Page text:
The North Carolina Mason

September/October 2010

North Carolina Mason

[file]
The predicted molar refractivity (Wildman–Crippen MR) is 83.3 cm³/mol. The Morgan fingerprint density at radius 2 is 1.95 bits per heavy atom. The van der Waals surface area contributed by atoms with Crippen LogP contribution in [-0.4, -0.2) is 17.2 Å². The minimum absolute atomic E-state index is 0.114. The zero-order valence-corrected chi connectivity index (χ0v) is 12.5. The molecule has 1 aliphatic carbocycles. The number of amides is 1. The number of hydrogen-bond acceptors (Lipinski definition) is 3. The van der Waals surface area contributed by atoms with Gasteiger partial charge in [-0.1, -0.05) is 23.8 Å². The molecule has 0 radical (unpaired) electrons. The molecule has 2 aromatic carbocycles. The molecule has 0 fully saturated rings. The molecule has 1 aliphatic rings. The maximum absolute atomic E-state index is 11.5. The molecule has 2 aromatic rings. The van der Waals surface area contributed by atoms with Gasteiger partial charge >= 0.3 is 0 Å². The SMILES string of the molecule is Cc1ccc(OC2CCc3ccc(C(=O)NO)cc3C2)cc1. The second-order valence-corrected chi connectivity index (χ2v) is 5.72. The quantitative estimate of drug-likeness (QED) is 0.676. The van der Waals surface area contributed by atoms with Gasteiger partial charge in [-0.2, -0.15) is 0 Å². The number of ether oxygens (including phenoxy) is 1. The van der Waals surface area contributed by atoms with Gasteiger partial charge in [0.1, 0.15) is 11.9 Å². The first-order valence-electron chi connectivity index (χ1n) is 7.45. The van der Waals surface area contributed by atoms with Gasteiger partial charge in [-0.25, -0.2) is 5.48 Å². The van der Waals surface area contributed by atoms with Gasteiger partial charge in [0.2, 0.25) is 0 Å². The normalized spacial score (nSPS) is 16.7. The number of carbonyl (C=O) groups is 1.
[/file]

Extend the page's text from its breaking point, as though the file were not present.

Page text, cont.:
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Page 2 From the editor’s desk The North Carolina Mason September/October 2010 Museum patrons study Masonic artifacts. Orr 104’s dining hall served as a storm shelter during Nicole’s rains. Lodges are a place of quiet in a storm Let’s hear it for the Brothers at Orr 104 in Washington. When Tropical Storm/Depression Nicole slowly slogged through Eastern North Carolina in late September, she didn’t provide the usual sturm und drang associated with na- ture’s nastiest slaps at our coastal communities. But, her slow stroll dropped nearly 20 inches of rain on Beaufort County causing much highway and some home flooding. Te Red Cross, of course, lept into action to provide shelter for a relatively small number of displaced people. Tere was not sufficient need to open an entire school gymnasium with its associated cost overhead and inconvenience to school schedules. What they needed was a smaller, open, easily maintained hall. Te perfect answer? A lodge dining hall. A few phone calls found the necessary people to get the lodge offered and opened. Fewer than a dozen people had to spend the night, but to them, the place was a God-send. It was a clean, dry ha- ven when fetid floods invaded their homes. All the lodge had to do was open the door, turn on the power, and supply one lodge member to be present. Te Masons worked shifts during which they had only to represent the interest of the lodge. Tis is a perfect example of how lodges across our state can reach out to their communities. It is a simple thing, without risk, to make facili- ties available in case of emergency. Develop you lodge’s emergency plan now. As a lodge, make your decision NOW to help. When your lodge says, “Of course we would help,” contact your local Emergency Manage- ment office (call your county government offices to find out how). Tell them you are there to help if they need you, and give them contact num- bers for getting the lodge opened without delay should need arise. It’s not just the people finding shelter in your lodge who will see your generosity and civic mindedness. It’s local leaders and law enforce- ment officers and public health and Red Cross professionals and volunteers. And you may even get a chance to see for yourself that lodges can make a difference for their neighbors. Corrections In our last issue, we mistakenly credited one lodge with sponsorship of the Arthur Johnson Memorial Golf Tournament. It is, in fact, sup- ported by the lodges of the 23rd Masonic District and is its own charitable corporation. Also in our last issue, it was said that the April 17 Shrine Ceremonial in Hamlet was the first in a blue lodge in North Carolina. Sudan Re- corder Benny Smith reports that Sudan Shrine performed a shortened ceremony in conjunction with the York Rite at the Fayetteville Masonic Temple in 1993. Washington launches new Southern Tour By Ric Carter RALEIGH — George Washington stars this winter at the North Carolina Museum of History. Tey are hosting the special traveling exhibit “Discover the Real George Washing- ton, New Views from Mount Vernon.” Tis is a wonderful opportunity to see some of the most exceptional artifacts of our first president, Brother George Washing- ton. Te showing fea- tures many of Wash- ington’s personal effect, including his only surviving full set of dentures (no they’re not wooden), his surveying tools, his family Bible, and many other re- membrances of his life. Special forensic studies were done to produce several life-size figures of important phases of his life. Washington’s most famous portrait, Gilbert Stu- art’s rendering, is there in the original. Tere is a special section dedicated to his Ma- sonic life. In another area, Washington’s connec- tion with North Carolina is emphasized, includ- ing his tour route and the story of his ownership and surveying of a portion of the Great Dismal Swamp. Tere are many special programs related to the exhibit being presented throughout the four-month run. A letter from a serviceman IRAQ — We recently received this message and a photo from one of our Brothers serving overseas. WB Ric Carter Pictured is Senior Master Sergeant Randy Benoy (Lowell 590). I am in the North Carolina Air National Guard and currently deployed to Iraq. My wife mailed me a “goodie” box and inside the box, as you can see, was my copy of the May/June 2010 The Mason. It is good to be able to receive a little North Carolina news so far from home. I would like to send a big thank you to all of the brethren at home for all of their thoughts and prayers. I am scheduled to rotate back home soon. God bless and keep all of our troops safe. Fraternally SMSgt Randy Benoy Past Master Lowell 590 Benoy helps us remember to remind you that if you are sent overseas in our military, let us know your new mailing address. We will be happy to make sure your North Carolina Mason follows you there. Te exhibit was developed in cooperation Figures of President Washington’s swear- ing in ceremony. with Mount Vernon Estate and Gardens. “Al- though over a million people come to walk in Washington’s footsteps at Mount Vernon each year, we know that not everyone will have a chance to visit his home,” said Jim Rees, presi- dent of Mount Ver- non. “We wanted to bring the fascinating story of Washing- ton’s life to people around the country by showing a wide variety of compelling personal belongings and some intrigu- ing elements from our new Donald W. Reynolds Mu- seum and Education Center.” Te show is currently booked to run at several sites around the country through May 2013. Te show opened in September and runs un- til January 21, 2011. Te admission fee for the show is ten dollars, but there are various reduced rates available. Visit the Museum’s website for details of the run: . Don’t miss this opportunity to be closer to your most famous Brother Mason and the father of our country. You will not be disappointed. Our Grand Lodge is one of several sponsors of the show. BOTTOM LINE, from page 1 Whatever is worth doing at all is worth doing well. Tere is noth- ing done well which cannot be done better. Nothing enthuses like enthusiasm. Te order deserves the best we can afford; the order demands the best we can give. I know of nothing that will do our fraternity more good than for each brother to go to his home lodge, determined, in every way possible, to make the meetings interesting and instructive. To answer the purpose of its existence, Masonry should be in- tensely practical. It is not enough to boast of its antiquity and parade our ancestors. We ourselves should teach and live the prin- ciples of Masonry. Of what use is it to make great pretention in brotherly love and affection when it is hard to get enough brothers to open a lodge to attend the funeral of a brother? Do we realize the meaning of daily traveling upon the level of time to that undiscovered country from whose bourne no traveler returns? What is a Masonic lodge to you and to me? Is it an excuse for absence from home? Is it an institution for rotation in office so as to confer peculiar honor upon one after another? It should be more than this; and the burden of my message to you, this year, gathered from long years in many branches of the Masonic bodies and from hours of searching in the ancient mysteries, and study- ing the wise words of those who have gone this way before, is to challenge you to make of it the most possible, to devise ways for the systemic study and promulgation of Masonic truths, and for the daily practice of them in the ordinary walks of life, in honor preferring one another. To embody what it is to be a Mason and to live as a Mason should. Honor seeking is disappointing and impractical. Others may Wardens and coaches, improve your skills “Take control of your own Masonic development!” advertises the Boot Camp presented by the Grand Lodge Committee on Masonic Education and Wilkerson College. It’s continuing edu- cation in Freemasonry. Last year’s training for senior wardens was very popular. Tey return this year to help those who will serve as master in 2011. Tree sessions will be held this year: October 31 in New Bern’s Scottish Rite Temple, November 7 at the Greensboro Masonic Temple, and November 14 at the Asheville Masonic Temple. Te schools will run from 9:00 a.m. until 4:00 p.m. on those Saturdays. Each will feature the same faculty who will help you develop an ef- NORTH CAROLINA The Mason (USPS 598-260) is published bimonthly by Te Grand Lodge of AF & AM of North Carolina, 2921 Glenwood Avenue, Raleigh, NC 27608. Tird class postage paid at Oxford, NC 27565. POSTMASTER: Send address changes to Te North Carolina Mason, School Of Graphic Arts, Masonic Home for Children, Oxford, NC 27565. fective plan for your lodge and tell you how to stay on that plan. It’s free, and reservations are NOT necessary. You do not have to be a graduate of Wilkerson College, and it’s open to all senior wardens. Want to be a catechism coach, or improve your coaching skills? Te Board of Custodians is trotting out help for you this year. Tey’ll cover common mistakes, and definitions, and give you tips to improve your coaching skills. Te 9:00 a.m.–noon ses- sions will be held at the Charlotte Scottish Rite Temple Novem- ber 6, Wilmington Scottish Rite Temple November 13, and the Asheville Masonic Temple November 20. It’s free. Come dressed casually. Grand Master William L. Dill Board Of Publication John O. Newman Jr., Chairman Gary R. Ballance Don E. Bolden Tomas A. Pope Jr. Hugh K. Terrell Jr. Editor Ric Carter seek to honor you, but honor comes only in consequence of uni- form commendable conduct on an individual’s part. Others may seek to dishonor us. Teir attempts will be vain; yet we by a single misdeed can bring dishonor upon ourselves. Te ideals of Ma- sonry are so lofty and so perfect that we frail, imperfect humans, struggle to live up to them. We will meet with obstacles of many kinds and may perhaps be buried in the rubbish of human failures; but, if our pursuits are truly laudable, if our faith is well founded, and if our trust is in God, we shall be raised triumphantly by the right hand of His power and sustained by the encircling of His everlasting arms. May we truly see ourselves in the light of Masonic light and govern ourselves accordingly. Brethren, you will find no greater study for man than the study of the Temple of Solomon, the Tem- ple of Grand Master Hiram Abif, and the Temple of the Great Jehova, the God of Nature. May the Grand Architect of the Universe continue to bless and keep you! THE MISSION OF FREEMASONRY IN NORTH CAROLINA IS TO RAISE THE MORAL, SOCIAL, INTELLECTUAL, AND SPIRITUAL CONSCIENCE OF SOCIETY BY TEACHING THE ANCIENT AND ENDURING PHILOSOPHICAL TENETS OF BROTHERLY LOVE, RELIEF, AND TRUTH, WHICH ARE EXPRESSED OUTWARDLY THROUGH SERVICE TO GOD, FAMILY, COUNTRY, AND SELF UNDER THE FATHERHOOD OF GOD WITHIN THE BROTHERHOOD OF MAN. Good quality pictures, whether color or black and white, are essential for suitable reproduction. Te right to reject any submission not suitable for use is reserved. Pictures will be returned to the sender only if accompanied by a self-addressed, stamped envelope. Submissions and other correspondence should be sent to the editor at PO Box 6506, Raleigh, NC 27628 or Each North Carolina Mason is a subscriber to Te North Carolina Mason. If you know a member who is not receiving the paper, please send us his full name, his complete address and the name and number of his lodge. Masonic widows receive Te Mason free upon request. Subscriptions are available to others at a rate of five dollars per year. Subscription inquiries and address changes only should be sent to: Te School of Graphic Arts, Masonic Home for Children, 600 College Street, Oxford, North Carolina 27565. Reproduction of articles by Masonic organiza- tions is permitted with proper credits. Opinions expressed are not necessar- ily those of The North Carolina Mason, the Grand Lodge, or Board of Publication. Ric Car ter photo Ric Car ter photos